I’m taken to a pressure sensitive mat to check my stance – to see if I favour one foot more than the other or concentrate all my weight on one part of the foot. I’m then asked to run across the mat so I can see how my feet land and where the weight is distributed.

And so I am shown a series of stretches that I can do for ankles, hips, toes. I am instructed how to squat, properly, with feet flat on the floor and a weighted bar held above my head to ensure correct posture. It’s all quite gentle stuff and my trainer explains the stretches and then subtley corrects me when I do them wrong.

Then it’s back onto the treadmill. I’m asked to jump, with both feet, like I’m skipping and then continue running, take smaller steps, look forward, keep my head up. Then my trainer places a small digital metronome on the arm of the treadmill, it’s emitting a series of fast, tinny bleeps. I am asked to time my paces with the bleeps. It all feels strange…so different to how I usually run and yet… easy. Like gently running on the spot. This too is filmed – it is to be the sequel, the “after” sequence compared to the disaster movie of the “before”.

Before (left) / After (right)

Before (left) / After (right)

I leave the treadmill to watch the footage, side by side with the footage from the start of the session. It’s been less than an hour but Natalia has managed to take my clumsy running style and sculpt it into something neater, tidier and way more efficient. I am pleasantly surprised as I thought it would take far longer to make such a change. Natalia patiently answers the many questions I have and I leave the store feeling positive. I am more aware of how I move but more importantly, aware of how I should move. I’ve learned that a barefoot running technique is more than just buying some new shoes and avoiding a heel strike. Most of all I’ve learned that, with the correct instruction, changing your running style for the better is easier, and more enjoyable, than you think.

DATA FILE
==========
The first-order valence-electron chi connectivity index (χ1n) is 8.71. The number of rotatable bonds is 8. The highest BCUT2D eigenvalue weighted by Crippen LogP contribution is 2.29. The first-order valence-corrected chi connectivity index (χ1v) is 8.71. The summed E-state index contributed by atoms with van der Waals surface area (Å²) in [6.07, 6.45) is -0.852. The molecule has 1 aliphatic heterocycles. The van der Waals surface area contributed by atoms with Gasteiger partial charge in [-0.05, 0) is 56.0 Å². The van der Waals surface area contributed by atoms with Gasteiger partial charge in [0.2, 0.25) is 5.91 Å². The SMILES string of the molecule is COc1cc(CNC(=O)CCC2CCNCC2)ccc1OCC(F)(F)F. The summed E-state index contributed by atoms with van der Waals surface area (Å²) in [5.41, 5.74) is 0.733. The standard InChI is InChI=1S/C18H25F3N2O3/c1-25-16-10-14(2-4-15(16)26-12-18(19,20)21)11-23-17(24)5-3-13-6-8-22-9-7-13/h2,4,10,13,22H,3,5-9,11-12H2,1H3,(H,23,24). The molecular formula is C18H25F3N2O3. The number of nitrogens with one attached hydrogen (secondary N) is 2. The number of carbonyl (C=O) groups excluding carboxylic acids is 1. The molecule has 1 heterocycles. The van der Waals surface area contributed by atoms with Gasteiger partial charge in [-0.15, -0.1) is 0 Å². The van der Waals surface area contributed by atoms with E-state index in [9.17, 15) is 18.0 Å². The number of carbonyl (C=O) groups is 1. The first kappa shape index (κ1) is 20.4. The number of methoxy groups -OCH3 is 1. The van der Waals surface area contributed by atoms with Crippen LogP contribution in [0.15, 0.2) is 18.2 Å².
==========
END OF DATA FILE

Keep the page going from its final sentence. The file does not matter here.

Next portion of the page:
I did my training session at the Covent Garden store:

Vivobarefoot Experience Store
64 Neal Street
Covent Garden

t: 02073795959

One to One training sessions are chargeable and need to be booked in advance. However, if you are curious, the store offer free breakfast clinics which happen twice a month and a Running club every Tuesday (also free of charge which anyone can attend – shod or unshod). For more information, contact the store or log on to:


vivobarefoot breatho trail – shoe review

With the onset of training for the Berlin Marathon on the horizon, I’d been giving some thought to my choice of footwear. 26.2 miles is (give or take) twice as far as I’d ever run before and I needed to find a suitable shoe – I’ve been running in “minimalist shoes” for almost 2 years but have always reverted to “proper” running shoes for any race over 10k. And almost always regretted it as the normal shoes would feel clumsy and I’d find myself tiring quickly as I forced myself back into a different running style. I felt that I needed something that was the best of both worlds – a zero drop “barefoot” shoe that looked and behaved more like a traditional running shoe without sacrificing the feel of the ground beneath my feet or forcing me to transition back to normal trainers.